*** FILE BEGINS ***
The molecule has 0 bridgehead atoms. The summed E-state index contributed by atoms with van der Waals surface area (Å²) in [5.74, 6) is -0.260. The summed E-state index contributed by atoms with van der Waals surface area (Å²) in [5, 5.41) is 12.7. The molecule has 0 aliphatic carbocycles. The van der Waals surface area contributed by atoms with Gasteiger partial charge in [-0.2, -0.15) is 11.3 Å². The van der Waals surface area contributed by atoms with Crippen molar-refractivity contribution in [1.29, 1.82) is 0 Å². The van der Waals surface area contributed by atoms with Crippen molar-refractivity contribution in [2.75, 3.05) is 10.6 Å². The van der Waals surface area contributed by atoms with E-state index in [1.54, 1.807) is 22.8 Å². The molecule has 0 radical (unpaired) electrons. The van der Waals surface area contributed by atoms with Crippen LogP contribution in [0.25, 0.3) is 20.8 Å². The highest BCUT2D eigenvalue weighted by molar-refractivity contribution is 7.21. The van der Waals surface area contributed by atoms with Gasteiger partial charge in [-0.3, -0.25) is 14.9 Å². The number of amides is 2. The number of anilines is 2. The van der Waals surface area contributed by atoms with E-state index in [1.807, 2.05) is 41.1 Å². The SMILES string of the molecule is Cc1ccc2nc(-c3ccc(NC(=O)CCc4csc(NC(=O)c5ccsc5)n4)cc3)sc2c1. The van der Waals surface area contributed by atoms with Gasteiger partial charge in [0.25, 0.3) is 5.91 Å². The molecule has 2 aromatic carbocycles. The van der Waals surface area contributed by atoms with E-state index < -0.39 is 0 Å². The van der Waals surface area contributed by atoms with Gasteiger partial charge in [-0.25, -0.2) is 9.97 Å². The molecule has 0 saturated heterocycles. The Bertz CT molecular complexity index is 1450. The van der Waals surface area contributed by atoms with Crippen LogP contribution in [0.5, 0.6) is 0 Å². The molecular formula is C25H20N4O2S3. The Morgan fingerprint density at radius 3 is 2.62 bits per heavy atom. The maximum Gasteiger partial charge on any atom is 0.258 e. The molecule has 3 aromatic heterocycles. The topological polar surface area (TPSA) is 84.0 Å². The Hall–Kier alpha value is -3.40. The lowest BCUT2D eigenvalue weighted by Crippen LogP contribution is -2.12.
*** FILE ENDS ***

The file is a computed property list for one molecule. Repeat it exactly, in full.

The molecule has 0 bridgehead atoms. The summed E-state index contributed by atoms with van der Waals surface area (Å²) in [5.74, 6) is -0.260. The summed E-state index contributed by atoms with van der Waals surface area (Å²) in [5, 5.41) is 12.7. The molecule has 0 aliphatic carbocycles. The van der Waals surface area contributed by atoms with Gasteiger partial charge in [-0.2, -0.15) is 11.3 Å². The van der Waals surface area contributed by atoms with Crippen molar-refractivity contribution in [1.29, 1.82) is 0 Å². The van der Waals surface area contributed by atoms with Crippen molar-refractivity contribution in [2.75, 3.05) is 10.6 Å². The van der Waals surface area contributed by atoms with E-state index in [1.54, 1.807) is 22.8 Å². The molecule has 0 radical (unpaired) electrons. The van der Waals surface area contributed by atoms with Crippen LogP contribution in [0.25, 0.3) is 20.8 Å². The highest BCUT2D eigenvalue weighted by molar-refractivity contribution is 7.21. The van der Waals surface area contributed by atoms with Gasteiger partial charge in [-0.3, -0.25) is 14.9 Å². The number of amides is 2. The number of anilines is 2. The van der Waals surface area contributed by atoms with E-state index in [1.807, 2.05) is 41.1 Å². The SMILES string of the molecule is Cc1ccc2nc(-c3ccc(NC(=O)CCc4csc(NC(=O)c5ccsc5)n4)cc3)sc2c1. The van der Waals surface area contributed by atoms with Gasteiger partial charge in [0.25, 0.3) is 5.91 Å². The molecule has 2 aromatic carbocycles. The van der Waals surface area contributed by atoms with E-state index < -0.39 is 0 Å². The van der Waals surface area contributed by atoms with Gasteiger partial charge in [-0.25, -0.2) is 9.97 Å². The molecule has 0 saturated heterocycles. The Bertz CT molecular complexity index is 1450. The van der Waals surface area contributed by atoms with Crippen LogP contribution in [0.5, 0.6) is 0 Å². The molecular formula is C25H20N4O2S3. The Morgan fingerprint density at radius 3 is 2.62 bits per heavy atom. The maximum Gasteiger partial charge on any atom is 0.258 e. The molecule has 3 aromatic heterocycles. The topological polar surface area (TPSA) is 84.0 Å². The Hall–Kier alpha value is -3.40. The lowest BCUT2D eigenvalue weighted by Crippen LogP contribution is -2.12.